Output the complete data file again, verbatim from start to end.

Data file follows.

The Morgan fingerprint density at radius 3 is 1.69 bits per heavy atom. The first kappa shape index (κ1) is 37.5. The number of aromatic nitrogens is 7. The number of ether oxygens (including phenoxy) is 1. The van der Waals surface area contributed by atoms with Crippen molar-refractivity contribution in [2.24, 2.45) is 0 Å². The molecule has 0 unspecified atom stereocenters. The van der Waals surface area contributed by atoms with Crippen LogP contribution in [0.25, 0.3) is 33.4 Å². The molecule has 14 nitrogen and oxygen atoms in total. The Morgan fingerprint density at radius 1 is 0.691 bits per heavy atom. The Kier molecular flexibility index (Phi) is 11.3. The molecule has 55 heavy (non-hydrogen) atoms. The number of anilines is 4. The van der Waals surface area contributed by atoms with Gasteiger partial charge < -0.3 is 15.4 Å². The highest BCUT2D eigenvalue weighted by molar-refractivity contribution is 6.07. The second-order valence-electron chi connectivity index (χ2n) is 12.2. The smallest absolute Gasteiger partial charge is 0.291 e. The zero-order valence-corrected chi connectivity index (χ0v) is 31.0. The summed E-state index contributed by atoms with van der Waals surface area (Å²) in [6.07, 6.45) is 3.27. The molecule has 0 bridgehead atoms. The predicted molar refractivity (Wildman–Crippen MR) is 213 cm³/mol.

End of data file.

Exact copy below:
The Morgan fingerprint density at radius 3 is 1.69 bits per heavy atom. The first kappa shape index (κ1) is 37.5. The number of aromatic nitrogens is 7. The number of ether oxygens (including phenoxy) is 1. The van der Waals surface area contributed by atoms with Crippen molar-refractivity contribution in [2.24, 2.45) is 0 Å². The molecule has 0 unspecified atom stereocenters. The van der Waals surface area contributed by atoms with Crippen LogP contribution in [0.25, 0.3) is 33.4 Å². The molecule has 14 nitrogen and oxygen atoms in total. The Morgan fingerprint density at radius 1 is 0.691 bits per heavy atom. The Kier molecular flexibility index (Phi) is 11.3. The molecule has 55 heavy (non-hydrogen) atoms. The number of anilines is 4. The van der Waals surface area contributed by atoms with Gasteiger partial charge < -0.3 is 15.4 Å². The highest BCUT2D eigenvalue weighted by molar-refractivity contribution is 6.07. The second-order valence-electron chi connectivity index (χ2n) is 12.2. The smallest absolute Gasteiger partial charge is 0.291 e. The zero-order valence-corrected chi connectivity index (χ0v) is 31.0. The summed E-state index contributed by atoms with van der Waals surface area (Å²) in [6.07, 6.45) is 3.27. The molecule has 0 bridgehead atoms. The predicted molar refractivity (Wildman–Crippen MR) is 213 cm³/mol.